McCarthy faces difficult day, confirms he's not backing down after failed speaker votes

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(WASHINGTON) — Republican Leader Kevin McCarthy was dealt one defeat after another on Tuesday but insists he will not back down from his bid to for speaker of the House as the fight spills into a second day.

“Is it the day I wanted to have? No,” he told ABC News. But he insisted he still feels “very good” and confirmed there is no scenario where he is dropping his bid for speaker.

“Let’s take a different perspective,” the California representative said. “You’re sitting at 202 votes. So you need technically just 11 more votes to win. Is there anybody in the conference that can win? Okay, I don’t think that’s there. So we can go round and round. It’ll either turn out that someone will make a mistake and elect a Democrat or we’re going to find a way to work together to be able to govern.”

A fourth round of voting for the speaker of the House is expected to resume on Wednesday when the chamber gathers again at noon after members-elect adjourned shortly before 6 p.m. on Tuesday after three failed rounds of voting to elect a speaker.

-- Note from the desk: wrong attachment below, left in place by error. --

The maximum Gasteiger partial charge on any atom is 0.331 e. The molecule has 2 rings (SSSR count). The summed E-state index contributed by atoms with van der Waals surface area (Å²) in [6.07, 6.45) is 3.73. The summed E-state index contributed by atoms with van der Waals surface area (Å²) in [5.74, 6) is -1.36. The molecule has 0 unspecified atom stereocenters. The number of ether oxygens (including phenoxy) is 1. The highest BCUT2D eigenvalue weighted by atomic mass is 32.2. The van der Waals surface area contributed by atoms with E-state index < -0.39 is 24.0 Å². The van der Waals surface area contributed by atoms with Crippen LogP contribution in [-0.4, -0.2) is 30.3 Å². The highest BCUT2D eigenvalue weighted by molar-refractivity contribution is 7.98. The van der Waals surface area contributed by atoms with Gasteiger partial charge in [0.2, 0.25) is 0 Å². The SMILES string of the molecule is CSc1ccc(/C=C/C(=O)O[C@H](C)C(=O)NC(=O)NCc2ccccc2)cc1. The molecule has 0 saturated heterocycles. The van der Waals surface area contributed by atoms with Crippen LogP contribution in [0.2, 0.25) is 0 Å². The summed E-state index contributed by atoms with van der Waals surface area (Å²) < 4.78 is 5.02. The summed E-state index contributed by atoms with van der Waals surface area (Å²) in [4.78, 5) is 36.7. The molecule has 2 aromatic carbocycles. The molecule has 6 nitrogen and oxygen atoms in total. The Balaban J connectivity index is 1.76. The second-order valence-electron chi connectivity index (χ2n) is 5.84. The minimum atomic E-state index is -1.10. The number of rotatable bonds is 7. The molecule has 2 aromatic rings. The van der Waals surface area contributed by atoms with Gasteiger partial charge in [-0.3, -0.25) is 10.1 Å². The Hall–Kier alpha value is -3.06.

McCarthy’s focus on pragmatism, however, still doesn’t get him to the 218 votes that he needs to take the speaker’s gavel and it appears he is hedging his bets that some of the Republicans who oppose him may either backtrack or vote present, which could help him eventually getting over the line.

McDonalds Is Hiring

Yet, there is no guarantee that will happen and no matter what perspective he takes, at the moment, he still doesn’t have the votes.

Hours after the House adjourned, McCarthy emerged from behind closed doors and admitted this wasn’t the day he had hoped for.

“I don’t really see it as a battle. I just — we’re not that far away. We only need 11 more votes to win,” McCarthy said. “I think everybody comes together so we’ll get that.”

McCarthy also said he spoke to former President Donald Trump on Tuesday night, telling ABC News that Trump reiterated his support for him during their conversation.

“He thinks it’s better that all the Republicans get together and solve this,” McCarthy said. “It doesn’t look good for Republicans, but we want to be able to solve it where we’re stronger in the long run, where what we went through today, in the end, becomes a positive that we’re actually focused united.”

The chaos that ensued on Tuesday as the 118th Congress convened is now set to spill into Wednesday — possibly beyond — and the House can conduct no other business until a speaker is chosen.

Rep. Byron Donalds, R-Fla., who changed his vote for speaker in the third round, said on social media that “continuous votes aren’t working.”

“Our conference needs to recess and huddle and find someone or work out the next steps…but these continuous votes aren’t working for anyone,” Donalds wrote. “When the dust settles, we will have a Republican Speaker, now is the time for our conference to debate and come to a consensus.”

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